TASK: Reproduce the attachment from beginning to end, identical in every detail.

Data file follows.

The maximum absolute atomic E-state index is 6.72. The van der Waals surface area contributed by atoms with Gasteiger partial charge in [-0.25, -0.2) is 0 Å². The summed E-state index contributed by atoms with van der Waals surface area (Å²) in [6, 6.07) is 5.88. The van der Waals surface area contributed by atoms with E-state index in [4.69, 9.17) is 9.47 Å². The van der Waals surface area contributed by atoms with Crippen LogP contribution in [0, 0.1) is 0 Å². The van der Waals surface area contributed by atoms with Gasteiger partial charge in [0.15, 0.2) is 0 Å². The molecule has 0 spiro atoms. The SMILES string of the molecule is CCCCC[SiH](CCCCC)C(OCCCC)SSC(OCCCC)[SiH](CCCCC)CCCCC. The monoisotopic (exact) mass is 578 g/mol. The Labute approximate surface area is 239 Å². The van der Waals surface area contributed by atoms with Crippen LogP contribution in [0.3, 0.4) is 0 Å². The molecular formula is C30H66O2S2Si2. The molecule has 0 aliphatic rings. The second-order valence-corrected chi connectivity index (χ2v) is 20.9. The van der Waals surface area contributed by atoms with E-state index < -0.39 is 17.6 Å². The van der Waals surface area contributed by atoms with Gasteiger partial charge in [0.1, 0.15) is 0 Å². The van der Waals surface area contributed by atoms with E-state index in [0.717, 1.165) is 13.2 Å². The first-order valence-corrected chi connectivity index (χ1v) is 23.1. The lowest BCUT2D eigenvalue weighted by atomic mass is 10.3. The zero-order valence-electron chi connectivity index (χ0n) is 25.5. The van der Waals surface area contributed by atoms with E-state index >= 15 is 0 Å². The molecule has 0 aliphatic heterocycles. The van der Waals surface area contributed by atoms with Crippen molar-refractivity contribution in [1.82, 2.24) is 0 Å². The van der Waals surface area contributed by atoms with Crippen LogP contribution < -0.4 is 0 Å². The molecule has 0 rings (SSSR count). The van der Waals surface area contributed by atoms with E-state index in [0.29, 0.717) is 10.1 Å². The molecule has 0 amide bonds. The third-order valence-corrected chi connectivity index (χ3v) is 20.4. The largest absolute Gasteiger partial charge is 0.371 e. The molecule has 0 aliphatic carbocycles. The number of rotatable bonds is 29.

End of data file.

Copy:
The maximum absolute atomic E-state index is 6.72. The van der Waals surface area contributed by atoms with Gasteiger partial charge in [-0.25, -0.2) is 0 Å². The summed E-state index contributed by atoms with van der Waals surface area (Å²) in [6, 6.07) is 5.88. The van der Waals surface area contributed by atoms with E-state index in [4.69, 9.17) is 9.47 Å². The van der Waals surface area contributed by atoms with Crippen LogP contribution in [0, 0.1) is 0 Å². The van der Waals surface area contributed by atoms with Gasteiger partial charge in [0.15, 0.2) is 0 Å². The molecule has 0 spiro atoms. The SMILES string of the molecule is CCCCC[SiH](CCCCC)C(OCCCC)SSC(OCCCC)[SiH](CCCCC)CCCCC. The monoisotopic (exact) mass is 578 g/mol. The Labute approximate surface area is 239 Å². The van der Waals surface area contributed by atoms with Crippen LogP contribution in [0.3, 0.4) is 0 Å². The molecular formula is C30H66O2S2Si2. The molecule has 0 aliphatic rings. The second-order valence-corrected chi connectivity index (χ2v) is 20.9. The van der Waals surface area contributed by atoms with E-state index < -0.39 is 17.6 Å². The van der Waals surface area contributed by atoms with Gasteiger partial charge in [0.1, 0.15) is 0 Å². The van der Waals surface area contributed by atoms with E-state index in [0.717, 1.165) is 13.2 Å². The first-order valence-corrected chi connectivity index (χ1v) is 23.1. The lowest BCUT2D eigenvalue weighted by atomic mass is 10.3. The zero-order valence-electron chi connectivity index (χ0n) is 25.5. The van der Waals surface area contributed by atoms with E-state index >= 15 is 0 Å². The molecule has 0 aliphatic heterocycles. The van der Waals surface area contributed by atoms with Crippen molar-refractivity contribution in [1.82, 2.24) is 0 Å². The van der Waals surface area contributed by atoms with Crippen LogP contribution < -0.4 is 0 Å². The molecule has 0 rings (SSSR count). The van der Waals surface area contributed by atoms with E-state index in [0.29, 0.717) is 10.1 Å². The molecule has 0 amide bonds. The third-order valence-corrected chi connectivity index (χ3v) is 20.4. The largest absolute Gasteiger partial charge is 0.371 e. The molecule has 0 aliphatic carbocycles. The number of rotatable bonds is 29.